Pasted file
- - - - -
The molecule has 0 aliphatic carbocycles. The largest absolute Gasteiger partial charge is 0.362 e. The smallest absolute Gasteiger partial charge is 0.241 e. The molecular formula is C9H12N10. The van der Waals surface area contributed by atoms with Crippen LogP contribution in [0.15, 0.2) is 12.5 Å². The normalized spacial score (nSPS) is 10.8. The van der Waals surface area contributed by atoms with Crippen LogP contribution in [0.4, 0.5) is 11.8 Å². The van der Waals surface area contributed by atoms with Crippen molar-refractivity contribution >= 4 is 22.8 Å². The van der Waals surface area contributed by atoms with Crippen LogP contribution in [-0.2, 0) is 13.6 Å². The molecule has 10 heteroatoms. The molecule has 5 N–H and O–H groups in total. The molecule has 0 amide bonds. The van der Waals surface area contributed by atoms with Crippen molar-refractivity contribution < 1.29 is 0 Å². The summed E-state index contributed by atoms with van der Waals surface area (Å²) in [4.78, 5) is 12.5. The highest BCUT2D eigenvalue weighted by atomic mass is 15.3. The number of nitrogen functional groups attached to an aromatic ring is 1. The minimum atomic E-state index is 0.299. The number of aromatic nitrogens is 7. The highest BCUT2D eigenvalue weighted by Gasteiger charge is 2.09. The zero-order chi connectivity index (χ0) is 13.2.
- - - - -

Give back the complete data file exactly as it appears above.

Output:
The molecule has 0 aliphatic carbocycles. The largest absolute Gasteiger partial charge is 0.362 e. The smallest absolute Gasteiger partial charge is 0.241 e. The molecular formula is C9H12N10. The van der Waals surface area contributed by atoms with Crippen LogP contribution in [0.15, 0.2) is 12.5 Å². The normalized spacial score (nSPS) is 10.8. The van der Waals surface area contributed by atoms with Crippen LogP contribution in [0.4, 0.5) is 11.8 Å². The van der Waals surface area contributed by atoms with Crippen molar-refractivity contribution >= 4 is 22.8 Å². The van der Waals surface area contributed by atoms with Crippen LogP contribution in [-0.2, 0) is 13.6 Å². The molecule has 10 heteroatoms. The molecule has 5 N–H and O–H groups in total. The molecule has 0 amide bonds. The van der Waals surface area contributed by atoms with Crippen molar-refractivity contribution < 1.29 is 0 Å². The summed E-state index contributed by atoms with van der Waals surface area (Å²) in [4.78, 5) is 12.5. The highest BCUT2D eigenvalue weighted by atomic mass is 15.3. The number of nitrogen functional groups attached to an aromatic ring is 1. The minimum atomic E-state index is 0.299. The number of aromatic nitrogens is 7. The highest BCUT2D eigenvalue weighted by Gasteiger charge is 2.09. The zero-order chi connectivity index (χ0) is 13.2.